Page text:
This week Nigel Farage proposed a second referendum on leaving the EU to settle the issue for a generation, as he believes the result would be the same again. The former United Kingdom Independence Party (UKIP) leader suggested another poll would ultimately kill off the campaign for Brexit to be reversed, which is championed by “remainers” such as Tony Blair, Andrew Adonis and Nick Clegg.
Speaking on Channel 5’s The Wright Stuff, he said: “My mind is actually changing on all this. What is for certain is that the Cleggs, the Blairs, the Adonises will never, ever, ever give up. They will go on whining and moaning all the way through this process.
“So maybe, just maybe, I’m reaching the point of thinking that we should have a second referendum on EU membership. I think that if we had a second referendum on EU membership we would kill it off for a generation”.
It is not sure if Mr. Farage’s intentions are as he says, “to kill off the debate”, or simply like any other good populist, he is sensing the mood of the British public changing its mind. And perhaps he does not want to have his name forever linked with the most disastrous decision in the British history.
UKIP demonstrating against the Irish Lisbon treaty referendum in 2008
Thus, like Pontius Pilate he is “washing his hands” and now seemingly coming out as a supporter of a second referendum on the British EU membership. This comes from the same person who blasted the Irish government and the EU itself for having second referendums on the Lisbon Treaty among others. “Respect the Irish vote”, he was claiming, together with other UKIP MEPs in the European Parliament, holding signs. He criticised the move as being undemocratic and bullying by the EU, which totally disregarded the will of the people.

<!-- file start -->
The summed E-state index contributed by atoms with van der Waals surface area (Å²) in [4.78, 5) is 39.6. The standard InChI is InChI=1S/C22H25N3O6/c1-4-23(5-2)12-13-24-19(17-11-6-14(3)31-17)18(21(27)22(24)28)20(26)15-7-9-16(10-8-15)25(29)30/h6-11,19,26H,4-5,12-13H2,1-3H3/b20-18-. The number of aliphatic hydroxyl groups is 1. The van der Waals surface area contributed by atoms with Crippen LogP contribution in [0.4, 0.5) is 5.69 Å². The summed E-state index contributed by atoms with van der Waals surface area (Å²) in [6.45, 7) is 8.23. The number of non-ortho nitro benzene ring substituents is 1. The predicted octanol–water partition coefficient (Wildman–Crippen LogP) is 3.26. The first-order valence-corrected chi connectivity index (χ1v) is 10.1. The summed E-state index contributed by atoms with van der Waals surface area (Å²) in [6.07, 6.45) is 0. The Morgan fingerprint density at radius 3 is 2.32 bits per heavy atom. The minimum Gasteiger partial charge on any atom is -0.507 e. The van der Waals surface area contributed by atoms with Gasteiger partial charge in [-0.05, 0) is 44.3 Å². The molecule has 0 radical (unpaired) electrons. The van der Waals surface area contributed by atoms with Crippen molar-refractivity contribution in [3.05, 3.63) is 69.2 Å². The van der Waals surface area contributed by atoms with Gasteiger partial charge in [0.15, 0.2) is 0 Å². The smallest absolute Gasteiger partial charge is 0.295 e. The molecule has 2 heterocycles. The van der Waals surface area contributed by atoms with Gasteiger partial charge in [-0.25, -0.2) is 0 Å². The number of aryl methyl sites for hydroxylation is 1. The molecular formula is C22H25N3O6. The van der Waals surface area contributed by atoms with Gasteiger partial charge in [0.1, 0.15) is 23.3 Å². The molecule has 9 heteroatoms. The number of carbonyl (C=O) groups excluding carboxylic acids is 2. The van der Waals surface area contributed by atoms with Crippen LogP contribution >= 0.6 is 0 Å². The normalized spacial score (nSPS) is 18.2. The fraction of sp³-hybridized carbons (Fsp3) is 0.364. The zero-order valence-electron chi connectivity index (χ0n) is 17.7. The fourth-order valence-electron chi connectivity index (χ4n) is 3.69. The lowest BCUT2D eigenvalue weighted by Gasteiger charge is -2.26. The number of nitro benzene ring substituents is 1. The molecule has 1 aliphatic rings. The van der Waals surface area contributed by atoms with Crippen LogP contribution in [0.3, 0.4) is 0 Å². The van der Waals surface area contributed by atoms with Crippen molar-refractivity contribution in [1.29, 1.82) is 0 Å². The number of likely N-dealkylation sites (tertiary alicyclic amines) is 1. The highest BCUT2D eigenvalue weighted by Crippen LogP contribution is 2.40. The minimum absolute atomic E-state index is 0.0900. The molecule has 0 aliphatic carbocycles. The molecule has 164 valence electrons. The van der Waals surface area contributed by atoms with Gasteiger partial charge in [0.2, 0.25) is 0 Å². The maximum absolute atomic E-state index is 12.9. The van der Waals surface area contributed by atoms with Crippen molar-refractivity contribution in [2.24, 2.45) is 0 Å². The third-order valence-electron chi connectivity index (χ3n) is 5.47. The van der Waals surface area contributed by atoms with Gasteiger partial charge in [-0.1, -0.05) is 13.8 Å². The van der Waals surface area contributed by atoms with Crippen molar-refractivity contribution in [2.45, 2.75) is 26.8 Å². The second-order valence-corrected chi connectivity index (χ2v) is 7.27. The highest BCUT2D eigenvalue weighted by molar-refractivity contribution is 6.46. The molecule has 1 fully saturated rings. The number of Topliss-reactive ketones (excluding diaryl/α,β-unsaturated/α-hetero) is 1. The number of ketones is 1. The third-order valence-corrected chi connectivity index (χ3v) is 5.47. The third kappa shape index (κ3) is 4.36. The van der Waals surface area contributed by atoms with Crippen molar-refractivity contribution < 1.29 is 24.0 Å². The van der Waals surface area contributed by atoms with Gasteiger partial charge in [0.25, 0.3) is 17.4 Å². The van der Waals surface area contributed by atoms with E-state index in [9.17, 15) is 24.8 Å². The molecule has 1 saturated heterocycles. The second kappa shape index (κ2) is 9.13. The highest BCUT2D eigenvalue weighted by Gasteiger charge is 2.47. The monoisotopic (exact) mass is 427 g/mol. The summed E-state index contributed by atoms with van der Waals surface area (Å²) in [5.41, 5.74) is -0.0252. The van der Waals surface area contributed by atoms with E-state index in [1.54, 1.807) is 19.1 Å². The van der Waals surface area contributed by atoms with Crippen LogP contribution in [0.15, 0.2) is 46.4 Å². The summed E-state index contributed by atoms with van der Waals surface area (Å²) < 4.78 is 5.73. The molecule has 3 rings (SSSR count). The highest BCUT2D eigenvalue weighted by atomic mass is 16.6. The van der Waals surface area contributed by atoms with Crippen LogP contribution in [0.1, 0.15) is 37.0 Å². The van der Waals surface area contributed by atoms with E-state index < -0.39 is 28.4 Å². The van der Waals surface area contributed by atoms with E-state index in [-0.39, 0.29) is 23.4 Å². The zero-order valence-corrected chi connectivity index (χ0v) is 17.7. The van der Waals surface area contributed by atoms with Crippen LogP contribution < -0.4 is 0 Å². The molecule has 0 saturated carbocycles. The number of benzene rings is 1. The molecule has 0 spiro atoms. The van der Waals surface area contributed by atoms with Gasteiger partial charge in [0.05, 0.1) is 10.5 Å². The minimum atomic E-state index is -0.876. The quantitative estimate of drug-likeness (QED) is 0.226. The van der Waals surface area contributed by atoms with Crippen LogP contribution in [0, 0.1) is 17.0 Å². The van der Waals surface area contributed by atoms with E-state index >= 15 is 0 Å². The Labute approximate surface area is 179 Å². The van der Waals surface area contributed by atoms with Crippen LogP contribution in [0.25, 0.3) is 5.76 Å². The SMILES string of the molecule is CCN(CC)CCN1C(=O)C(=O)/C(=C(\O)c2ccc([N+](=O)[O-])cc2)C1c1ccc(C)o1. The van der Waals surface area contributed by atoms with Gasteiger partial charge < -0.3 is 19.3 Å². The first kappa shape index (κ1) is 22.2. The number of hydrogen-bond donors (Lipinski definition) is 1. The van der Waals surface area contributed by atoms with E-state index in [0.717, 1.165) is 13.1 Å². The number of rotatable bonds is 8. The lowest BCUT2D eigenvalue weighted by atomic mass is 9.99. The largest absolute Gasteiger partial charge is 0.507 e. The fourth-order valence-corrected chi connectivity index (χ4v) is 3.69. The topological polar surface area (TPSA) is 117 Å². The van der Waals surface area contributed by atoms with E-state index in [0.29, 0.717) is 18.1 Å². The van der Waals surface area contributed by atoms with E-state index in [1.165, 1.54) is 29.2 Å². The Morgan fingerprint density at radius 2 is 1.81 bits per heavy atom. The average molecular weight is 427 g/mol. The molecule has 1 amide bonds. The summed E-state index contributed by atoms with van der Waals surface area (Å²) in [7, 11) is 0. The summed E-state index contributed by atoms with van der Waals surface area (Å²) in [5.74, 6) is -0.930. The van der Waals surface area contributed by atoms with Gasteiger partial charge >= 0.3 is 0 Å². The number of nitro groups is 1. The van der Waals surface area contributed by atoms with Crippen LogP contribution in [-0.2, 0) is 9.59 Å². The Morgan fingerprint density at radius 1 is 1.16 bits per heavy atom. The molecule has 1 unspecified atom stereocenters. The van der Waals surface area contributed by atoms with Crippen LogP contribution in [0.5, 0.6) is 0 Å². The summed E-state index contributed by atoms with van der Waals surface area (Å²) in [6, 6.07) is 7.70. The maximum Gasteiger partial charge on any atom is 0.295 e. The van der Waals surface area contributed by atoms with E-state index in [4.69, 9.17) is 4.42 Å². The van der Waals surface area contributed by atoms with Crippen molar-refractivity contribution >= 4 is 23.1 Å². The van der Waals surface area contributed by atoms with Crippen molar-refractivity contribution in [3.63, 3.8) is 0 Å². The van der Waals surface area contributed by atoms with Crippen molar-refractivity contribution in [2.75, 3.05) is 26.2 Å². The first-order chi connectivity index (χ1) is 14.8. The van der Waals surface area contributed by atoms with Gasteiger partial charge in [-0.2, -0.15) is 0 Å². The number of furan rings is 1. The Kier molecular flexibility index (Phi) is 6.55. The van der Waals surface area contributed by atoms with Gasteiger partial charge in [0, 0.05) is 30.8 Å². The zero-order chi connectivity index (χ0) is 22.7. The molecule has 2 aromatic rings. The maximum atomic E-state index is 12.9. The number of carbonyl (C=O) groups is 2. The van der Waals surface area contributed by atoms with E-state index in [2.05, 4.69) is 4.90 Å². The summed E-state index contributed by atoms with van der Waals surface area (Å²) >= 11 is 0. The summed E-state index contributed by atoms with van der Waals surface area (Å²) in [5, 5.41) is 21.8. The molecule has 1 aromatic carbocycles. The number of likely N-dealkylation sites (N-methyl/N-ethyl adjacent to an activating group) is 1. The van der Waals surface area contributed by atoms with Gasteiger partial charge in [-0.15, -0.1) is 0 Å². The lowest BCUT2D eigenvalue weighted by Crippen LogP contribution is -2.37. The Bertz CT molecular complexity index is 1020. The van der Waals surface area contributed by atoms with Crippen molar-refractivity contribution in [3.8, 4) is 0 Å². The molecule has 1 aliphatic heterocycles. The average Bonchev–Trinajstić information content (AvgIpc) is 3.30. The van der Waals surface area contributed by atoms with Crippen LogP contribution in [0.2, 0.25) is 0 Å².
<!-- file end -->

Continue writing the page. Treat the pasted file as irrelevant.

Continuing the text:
His claims, among many other populist, Far-Right, Far-Left and other anti-EU groups and political parties, helped increase Euroscepticism across Europe. When people were voting for something, they had to vote again as it appeared and thus, it legitimised Farage’s claims of an extremely undemocratic EU.
Fuel for the anti-EU
How can we now accept a second British referendum, which, if we judge from the current public mood in the country, will be for staying in the EU. Wouldn’t this give another reason among many Eurosceptics, not only in the UK but across Europe, to slam the EU once again for “bullying” and disrespecting people’s wishes?
Won’t this move give a sense that a country cannot leave the EU, even if it wishes to? What is the point of a referendum to leave, many will think, if we have to vote again on it.
And they will be right.
Understandably, the British public is exhausted by all the debate, hugely divided, confused, angry, feeling cheated and in despair. Most likely they will vote to remain this time, in order to avoid years and years of uncertainty that will have a disastrous impact on their economy. But it was them who voted to leave – it was their decision. For too many years the British governments failed to tell the truth to their voters about the benefits of EU membership, in order to take credit for any successes and to feed petty pride and nationalism.
Long time discontent